History of Criminology


I. Introduction

II. Two Points of Departure for the Beginning of Criminology

A. The Classical School of Criminology

B. The Causes of Crime

III. Criminology Emerges as a Named Field of Study

IV. The Development of Criminological Theories of Crime

A. Single-Factor Reductionism

B. Systemic Reductionism

C. Multidisciplinary Approaches

D. Interdisciplinary Explanations

V. Criminology Emerges as a Separate Field of Study

A. The Making of Law

VI. The Future of Criminology and Criminal Justice

VII. References

I. Introduction

This research paper discusses the origins and development of the discipline of criminology and addresses the questions of where criminology is today and where it is going. In large part, criminology is a history of the ideas that have informed the evolution of criminology and that stand as the intellectual foundation of one of the fastest growing academic disciplines of the last 40 years.

No history of criminology can ignore the political forces that impact any attempt to address a set of behaviors that stir so much public concern. Although all science is subject to such influences, it is important to recognize that the object of criminological study, more than most social phenomena, produces public images of crime and criminals and ways to respond to them that can constrain and influence their study. Therefore, a history of criminology must also consider the external influences that have affected its development.As these issues are addressed, the internal dynamics of the discipline as well as the external forces that have sometimes changed the course of criminology and its focus are examined.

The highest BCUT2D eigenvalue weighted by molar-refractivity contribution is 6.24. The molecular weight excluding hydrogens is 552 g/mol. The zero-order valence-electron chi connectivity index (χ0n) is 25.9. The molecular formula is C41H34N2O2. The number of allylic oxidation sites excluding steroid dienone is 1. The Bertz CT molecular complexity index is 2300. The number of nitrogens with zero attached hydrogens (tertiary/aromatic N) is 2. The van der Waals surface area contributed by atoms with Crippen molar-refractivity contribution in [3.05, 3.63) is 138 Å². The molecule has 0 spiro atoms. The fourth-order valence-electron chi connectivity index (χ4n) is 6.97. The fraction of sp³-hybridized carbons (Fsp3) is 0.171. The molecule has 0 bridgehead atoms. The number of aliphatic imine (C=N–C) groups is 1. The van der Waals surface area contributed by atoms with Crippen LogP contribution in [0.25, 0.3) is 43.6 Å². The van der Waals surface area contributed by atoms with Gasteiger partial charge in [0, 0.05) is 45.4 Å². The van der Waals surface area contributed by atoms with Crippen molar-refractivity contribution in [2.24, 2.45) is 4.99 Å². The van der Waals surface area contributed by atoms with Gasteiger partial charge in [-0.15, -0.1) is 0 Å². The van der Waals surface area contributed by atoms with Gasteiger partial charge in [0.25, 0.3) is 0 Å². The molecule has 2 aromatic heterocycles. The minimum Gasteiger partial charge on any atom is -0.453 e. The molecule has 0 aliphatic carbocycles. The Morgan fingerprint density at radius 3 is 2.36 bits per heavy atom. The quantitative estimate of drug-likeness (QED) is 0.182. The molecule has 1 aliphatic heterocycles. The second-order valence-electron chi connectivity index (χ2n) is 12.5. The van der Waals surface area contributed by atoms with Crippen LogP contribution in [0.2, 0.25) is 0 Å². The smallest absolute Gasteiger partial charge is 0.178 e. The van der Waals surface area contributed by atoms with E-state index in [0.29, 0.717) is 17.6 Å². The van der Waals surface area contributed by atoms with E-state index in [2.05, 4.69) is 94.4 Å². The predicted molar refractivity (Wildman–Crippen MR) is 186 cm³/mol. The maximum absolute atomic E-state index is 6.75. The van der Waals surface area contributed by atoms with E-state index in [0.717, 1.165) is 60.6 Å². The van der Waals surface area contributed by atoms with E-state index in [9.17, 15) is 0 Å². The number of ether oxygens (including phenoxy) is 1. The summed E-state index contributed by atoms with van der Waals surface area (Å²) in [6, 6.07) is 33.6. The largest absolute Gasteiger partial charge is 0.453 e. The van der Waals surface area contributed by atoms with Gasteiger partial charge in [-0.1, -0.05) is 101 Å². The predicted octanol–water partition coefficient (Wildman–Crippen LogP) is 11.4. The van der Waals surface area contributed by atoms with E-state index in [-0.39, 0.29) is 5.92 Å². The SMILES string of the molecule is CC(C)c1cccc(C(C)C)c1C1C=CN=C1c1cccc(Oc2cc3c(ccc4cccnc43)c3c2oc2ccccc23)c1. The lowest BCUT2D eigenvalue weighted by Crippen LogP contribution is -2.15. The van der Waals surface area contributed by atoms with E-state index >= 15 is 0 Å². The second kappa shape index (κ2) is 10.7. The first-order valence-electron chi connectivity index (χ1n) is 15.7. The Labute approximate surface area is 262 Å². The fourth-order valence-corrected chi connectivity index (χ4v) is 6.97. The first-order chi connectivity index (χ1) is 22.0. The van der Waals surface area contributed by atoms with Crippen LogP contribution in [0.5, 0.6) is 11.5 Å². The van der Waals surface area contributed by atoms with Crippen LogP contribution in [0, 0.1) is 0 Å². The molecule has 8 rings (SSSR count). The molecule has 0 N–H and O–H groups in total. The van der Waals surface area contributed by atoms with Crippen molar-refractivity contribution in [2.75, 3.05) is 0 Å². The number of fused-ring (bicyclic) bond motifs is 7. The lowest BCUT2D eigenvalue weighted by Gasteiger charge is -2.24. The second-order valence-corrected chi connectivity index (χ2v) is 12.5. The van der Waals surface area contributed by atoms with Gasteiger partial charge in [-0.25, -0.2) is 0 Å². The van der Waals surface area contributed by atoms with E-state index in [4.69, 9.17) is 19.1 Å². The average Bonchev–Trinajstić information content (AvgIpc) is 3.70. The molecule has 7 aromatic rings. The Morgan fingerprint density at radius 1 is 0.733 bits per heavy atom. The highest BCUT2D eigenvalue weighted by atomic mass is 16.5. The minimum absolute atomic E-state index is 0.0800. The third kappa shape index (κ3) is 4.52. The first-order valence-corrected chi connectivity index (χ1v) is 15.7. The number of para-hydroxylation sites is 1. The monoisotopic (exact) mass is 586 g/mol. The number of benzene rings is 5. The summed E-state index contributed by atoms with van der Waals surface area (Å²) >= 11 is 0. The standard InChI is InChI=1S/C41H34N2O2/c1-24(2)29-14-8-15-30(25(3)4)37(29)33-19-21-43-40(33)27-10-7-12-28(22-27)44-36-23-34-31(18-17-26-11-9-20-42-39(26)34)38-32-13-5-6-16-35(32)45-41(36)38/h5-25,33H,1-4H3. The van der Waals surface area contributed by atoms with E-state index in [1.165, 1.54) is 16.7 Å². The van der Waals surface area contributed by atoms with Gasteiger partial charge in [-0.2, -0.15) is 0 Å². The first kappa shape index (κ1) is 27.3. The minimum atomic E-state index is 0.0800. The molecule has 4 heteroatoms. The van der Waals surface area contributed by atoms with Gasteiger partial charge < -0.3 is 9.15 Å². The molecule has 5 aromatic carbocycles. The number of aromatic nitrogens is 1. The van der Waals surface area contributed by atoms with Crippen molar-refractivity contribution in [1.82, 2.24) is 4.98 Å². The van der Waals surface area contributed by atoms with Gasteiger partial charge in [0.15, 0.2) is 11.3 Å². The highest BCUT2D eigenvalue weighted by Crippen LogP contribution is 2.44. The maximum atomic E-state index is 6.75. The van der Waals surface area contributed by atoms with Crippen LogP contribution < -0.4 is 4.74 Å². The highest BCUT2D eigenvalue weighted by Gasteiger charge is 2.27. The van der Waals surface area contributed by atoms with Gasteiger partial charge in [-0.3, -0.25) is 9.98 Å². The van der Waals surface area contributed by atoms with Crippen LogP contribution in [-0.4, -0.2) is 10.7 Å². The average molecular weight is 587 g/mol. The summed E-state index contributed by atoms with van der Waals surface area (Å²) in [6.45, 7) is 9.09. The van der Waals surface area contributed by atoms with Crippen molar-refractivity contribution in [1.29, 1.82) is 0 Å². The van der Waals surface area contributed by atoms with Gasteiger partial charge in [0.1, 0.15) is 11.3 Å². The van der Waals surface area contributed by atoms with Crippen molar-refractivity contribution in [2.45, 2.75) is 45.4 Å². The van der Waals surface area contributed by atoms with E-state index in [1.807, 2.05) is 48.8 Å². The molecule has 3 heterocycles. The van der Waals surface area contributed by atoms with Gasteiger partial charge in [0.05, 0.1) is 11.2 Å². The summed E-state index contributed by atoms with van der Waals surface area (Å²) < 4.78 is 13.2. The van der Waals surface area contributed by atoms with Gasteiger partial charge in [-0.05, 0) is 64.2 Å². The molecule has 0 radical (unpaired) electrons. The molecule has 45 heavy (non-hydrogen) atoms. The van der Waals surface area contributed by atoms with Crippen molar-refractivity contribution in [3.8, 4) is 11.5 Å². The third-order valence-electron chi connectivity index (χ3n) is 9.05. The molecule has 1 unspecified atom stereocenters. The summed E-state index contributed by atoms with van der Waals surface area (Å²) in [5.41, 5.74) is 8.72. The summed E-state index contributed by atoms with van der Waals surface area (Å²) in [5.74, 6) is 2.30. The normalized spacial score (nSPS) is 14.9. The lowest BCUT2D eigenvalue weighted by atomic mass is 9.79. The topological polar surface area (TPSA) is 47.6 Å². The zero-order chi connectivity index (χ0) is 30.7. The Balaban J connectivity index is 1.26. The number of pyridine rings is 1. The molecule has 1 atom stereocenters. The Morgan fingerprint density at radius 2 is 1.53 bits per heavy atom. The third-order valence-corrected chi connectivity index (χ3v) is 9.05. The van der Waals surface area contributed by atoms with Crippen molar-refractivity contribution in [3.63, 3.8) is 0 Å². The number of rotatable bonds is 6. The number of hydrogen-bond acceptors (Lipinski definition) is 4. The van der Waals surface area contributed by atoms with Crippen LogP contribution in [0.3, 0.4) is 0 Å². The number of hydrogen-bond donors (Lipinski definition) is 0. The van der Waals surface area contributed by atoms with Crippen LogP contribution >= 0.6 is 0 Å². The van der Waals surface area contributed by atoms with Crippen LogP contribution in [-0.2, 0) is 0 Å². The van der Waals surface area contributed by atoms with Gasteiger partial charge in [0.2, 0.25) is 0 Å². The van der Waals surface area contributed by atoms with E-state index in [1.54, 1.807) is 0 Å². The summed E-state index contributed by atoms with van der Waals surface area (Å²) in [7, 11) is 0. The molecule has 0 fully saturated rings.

Any intellectual history is, in part, informed by where we understand ourselves to be today. Today, criminology finds itself defined by three major themes: (1) the steady movement toward a more rigorous science, (2) a commitment to rigorously tested theories of crime and criminal behavior, and (3) the establishment of a demand for evidence-based crime control and justice assurance policies and practices. This was perhaps best expressed by Edwin Sutherland (1934), who defined criminology as the study of the making of law, the breaking of law, and the reaction of society to lawbreaking. However, this is not always how criminology understood its scope. So let us return to one beginning before we consider the beginning that is now defined as the foundation for our field.